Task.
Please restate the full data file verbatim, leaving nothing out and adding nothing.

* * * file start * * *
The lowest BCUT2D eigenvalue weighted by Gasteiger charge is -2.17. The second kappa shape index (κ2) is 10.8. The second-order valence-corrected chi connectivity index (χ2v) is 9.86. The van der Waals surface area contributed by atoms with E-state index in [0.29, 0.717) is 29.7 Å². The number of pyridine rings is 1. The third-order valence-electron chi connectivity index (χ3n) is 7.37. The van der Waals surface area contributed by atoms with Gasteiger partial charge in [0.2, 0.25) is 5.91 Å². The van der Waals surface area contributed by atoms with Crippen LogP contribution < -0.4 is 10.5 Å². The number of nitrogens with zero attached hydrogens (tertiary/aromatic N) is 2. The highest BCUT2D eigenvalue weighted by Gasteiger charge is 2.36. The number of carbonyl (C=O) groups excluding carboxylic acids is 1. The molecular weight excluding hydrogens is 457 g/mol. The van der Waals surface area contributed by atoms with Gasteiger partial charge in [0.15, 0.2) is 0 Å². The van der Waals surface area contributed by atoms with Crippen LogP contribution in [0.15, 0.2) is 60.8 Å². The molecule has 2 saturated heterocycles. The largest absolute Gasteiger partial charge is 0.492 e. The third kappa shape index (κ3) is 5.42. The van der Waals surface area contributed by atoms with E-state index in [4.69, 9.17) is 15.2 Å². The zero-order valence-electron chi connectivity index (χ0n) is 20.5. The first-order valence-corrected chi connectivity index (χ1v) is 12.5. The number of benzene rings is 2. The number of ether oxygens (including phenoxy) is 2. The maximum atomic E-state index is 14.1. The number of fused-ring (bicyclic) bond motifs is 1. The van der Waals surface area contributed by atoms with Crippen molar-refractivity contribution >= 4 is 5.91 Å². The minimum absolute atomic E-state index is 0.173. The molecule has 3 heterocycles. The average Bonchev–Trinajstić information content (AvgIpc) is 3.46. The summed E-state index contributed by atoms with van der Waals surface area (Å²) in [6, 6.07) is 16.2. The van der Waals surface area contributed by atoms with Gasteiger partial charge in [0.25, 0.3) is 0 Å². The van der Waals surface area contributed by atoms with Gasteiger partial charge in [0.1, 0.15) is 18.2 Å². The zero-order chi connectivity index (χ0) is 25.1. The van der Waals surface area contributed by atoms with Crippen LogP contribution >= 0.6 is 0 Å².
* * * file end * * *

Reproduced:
The lowest BCUT2D eigenvalue weighted by Gasteiger charge is -2.17. The second kappa shape index (κ2) is 10.8. The second-order valence-corrected chi connectivity index (χ2v) is 9.86. The van der Waals surface area contributed by atoms with E-state index in [0.29, 0.717) is 29.7 Å². The number of pyridine rings is 1. The third-order valence-electron chi connectivity index (χ3n) is 7.37. The van der Waals surface area contributed by atoms with Gasteiger partial charge in [0.2, 0.25) is 5.91 Å². The van der Waals surface area contributed by atoms with Crippen LogP contribution < -0.4 is 10.5 Å². The number of nitrogens with zero attached hydrogens (tertiary/aromatic N) is 2. The highest BCUT2D eigenvalue weighted by Gasteiger charge is 2.36. The number of carbonyl (C=O) groups excluding carboxylic acids is 1. The molecular weight excluding hydrogens is 457 g/mol. The van der Waals surface area contributed by atoms with Gasteiger partial charge in [0.15, 0.2) is 0 Å². The van der Waals surface area contributed by atoms with Crippen LogP contribution in [0.15, 0.2) is 60.8 Å². The molecule has 2 saturated heterocycles. The largest absolute Gasteiger partial charge is 0.492 e. The third kappa shape index (κ3) is 5.42. The van der Waals surface area contributed by atoms with E-state index in [4.69, 9.17) is 15.2 Å². The zero-order valence-electron chi connectivity index (χ0n) is 20.5. The first-order valence-corrected chi connectivity index (χ1v) is 12.5. The number of benzene rings is 2. The number of ether oxygens (including phenoxy) is 2. The maximum atomic E-state index is 14.1. The number of fused-ring (bicyclic) bond motifs is 1. The van der Waals surface area contributed by atoms with Crippen molar-refractivity contribution >= 4 is 5.91 Å². The minimum absolute atomic E-state index is 0.173. The molecule has 3 heterocycles. The average Bonchev–Trinajstić information content (AvgIpc) is 3.46. The summed E-state index contributed by atoms with van der Waals surface area (Å²) in [6, 6.07) is 16.2. The van der Waals surface area contributed by atoms with Gasteiger partial charge in [0.25, 0.3) is 0 Å². The van der Waals surface area contributed by atoms with Gasteiger partial charge in [0.1, 0.15) is 18.2 Å². The zero-order chi connectivity index (χ0) is 25.1. The van der Waals surface area contributed by atoms with Crippen LogP contribution >= 0.6 is 0 Å².